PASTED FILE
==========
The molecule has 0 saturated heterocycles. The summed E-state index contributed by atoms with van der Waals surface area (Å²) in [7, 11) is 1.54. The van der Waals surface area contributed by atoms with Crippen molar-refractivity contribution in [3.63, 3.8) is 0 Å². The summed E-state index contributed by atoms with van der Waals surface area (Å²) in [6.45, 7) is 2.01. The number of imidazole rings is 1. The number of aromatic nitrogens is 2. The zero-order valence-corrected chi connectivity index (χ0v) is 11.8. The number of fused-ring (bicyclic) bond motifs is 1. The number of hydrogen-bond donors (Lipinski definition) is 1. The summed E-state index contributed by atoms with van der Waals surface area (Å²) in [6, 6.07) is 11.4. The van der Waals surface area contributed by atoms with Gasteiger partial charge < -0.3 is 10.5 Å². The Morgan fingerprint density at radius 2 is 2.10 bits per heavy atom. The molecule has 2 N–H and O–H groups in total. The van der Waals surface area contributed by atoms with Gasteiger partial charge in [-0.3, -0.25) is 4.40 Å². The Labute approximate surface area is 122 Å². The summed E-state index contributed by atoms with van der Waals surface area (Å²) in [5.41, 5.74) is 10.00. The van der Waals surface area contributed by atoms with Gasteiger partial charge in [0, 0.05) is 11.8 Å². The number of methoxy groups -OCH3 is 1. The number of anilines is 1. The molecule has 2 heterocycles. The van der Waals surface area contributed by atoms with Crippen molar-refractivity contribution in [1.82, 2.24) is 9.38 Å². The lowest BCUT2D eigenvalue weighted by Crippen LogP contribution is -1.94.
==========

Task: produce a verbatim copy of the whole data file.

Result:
The molecule has 0 saturated heterocycles. The summed E-state index contributed by atoms with van der Waals surface area (Å²) in [7, 11) is 1.54. The van der Waals surface area contributed by atoms with Crippen molar-refractivity contribution in [3.63, 3.8) is 0 Å². The summed E-state index contributed by atoms with van der Waals surface area (Å²) in [6.45, 7) is 2.01. The number of imidazole rings is 1. The number of aromatic nitrogens is 2. The zero-order valence-corrected chi connectivity index (χ0v) is 11.8. The number of fused-ring (bicyclic) bond motifs is 1. The number of hydrogen-bond donors (Lipinski definition) is 1. The summed E-state index contributed by atoms with van der Waals surface area (Å²) in [6, 6.07) is 11.4. The van der Waals surface area contributed by atoms with Gasteiger partial charge < -0.3 is 10.5 Å². The Morgan fingerprint density at radius 2 is 2.10 bits per heavy atom. The molecule has 2 N–H and O–H groups in total. The van der Waals surface area contributed by atoms with Gasteiger partial charge in [-0.3, -0.25) is 4.40 Å². The Labute approximate surface area is 122 Å². The summed E-state index contributed by atoms with van der Waals surface area (Å²) in [5.41, 5.74) is 10.00. The van der Waals surface area contributed by atoms with Gasteiger partial charge in [0, 0.05) is 11.8 Å². The number of methoxy groups -OCH3 is 1. The number of anilines is 1. The molecule has 2 heterocycles. The van der Waals surface area contributed by atoms with Crippen molar-refractivity contribution in [1.82, 2.24) is 9.38 Å². The lowest BCUT2D eigenvalue weighted by Crippen LogP contribution is -1.94.